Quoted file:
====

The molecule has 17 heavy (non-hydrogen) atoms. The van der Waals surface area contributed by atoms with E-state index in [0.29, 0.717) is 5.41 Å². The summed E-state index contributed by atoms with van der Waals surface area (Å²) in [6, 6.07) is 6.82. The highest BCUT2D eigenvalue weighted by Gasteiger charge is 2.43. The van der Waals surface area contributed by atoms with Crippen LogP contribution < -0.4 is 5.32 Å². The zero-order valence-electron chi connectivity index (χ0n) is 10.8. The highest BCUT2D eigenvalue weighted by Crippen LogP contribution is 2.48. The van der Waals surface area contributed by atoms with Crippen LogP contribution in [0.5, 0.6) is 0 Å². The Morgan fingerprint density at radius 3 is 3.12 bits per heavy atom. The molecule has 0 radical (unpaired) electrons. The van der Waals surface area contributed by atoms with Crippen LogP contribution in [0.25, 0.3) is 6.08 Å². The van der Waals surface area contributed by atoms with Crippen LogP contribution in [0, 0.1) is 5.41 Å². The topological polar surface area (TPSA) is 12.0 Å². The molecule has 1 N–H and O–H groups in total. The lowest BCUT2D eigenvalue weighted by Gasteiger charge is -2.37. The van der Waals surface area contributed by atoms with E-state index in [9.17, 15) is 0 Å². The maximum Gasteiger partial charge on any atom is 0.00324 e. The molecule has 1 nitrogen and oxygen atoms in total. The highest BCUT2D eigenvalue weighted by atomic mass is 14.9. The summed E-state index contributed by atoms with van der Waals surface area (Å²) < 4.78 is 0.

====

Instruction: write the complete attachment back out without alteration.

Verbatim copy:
The molecule has 17 heavy (non-hydrogen) atoms. The van der Waals surface area contributed by atoms with E-state index in [0.29, 0.717) is 5.41 Å². The summed E-state index contributed by atoms with van der Waals surface area (Å²) in [6, 6.07) is 6.82. The highest BCUT2D eigenvalue weighted by Gasteiger charge is 2.43. The van der Waals surface area contributed by atoms with Crippen LogP contribution < -0.4 is 5.32 Å². The zero-order valence-electron chi connectivity index (χ0n) is 10.8. The highest BCUT2D eigenvalue weighted by Crippen LogP contribution is 2.48. The van der Waals surface area contributed by atoms with Crippen LogP contribution in [0.5, 0.6) is 0 Å². The Morgan fingerprint density at radius 3 is 3.12 bits per heavy atom. The molecule has 0 radical (unpaired) electrons. The van der Waals surface area contributed by atoms with Crippen LogP contribution in [0.25, 0.3) is 6.08 Å². The van der Waals surface area contributed by atoms with Crippen LogP contribution in [0, 0.1) is 5.41 Å². The topological polar surface area (TPSA) is 12.0 Å². The molecule has 1 N–H and O–H groups in total. The lowest BCUT2D eigenvalue weighted by Gasteiger charge is -2.37. The van der Waals surface area contributed by atoms with E-state index in [9.17, 15) is 0 Å². The maximum Gasteiger partial charge on any atom is 0.00324 e. The molecule has 1 nitrogen and oxygen atoms in total. The highest BCUT2D eigenvalue weighted by atomic mass is 14.9. The summed E-state index contributed by atoms with van der Waals surface area (Å²) < 4.78 is 0.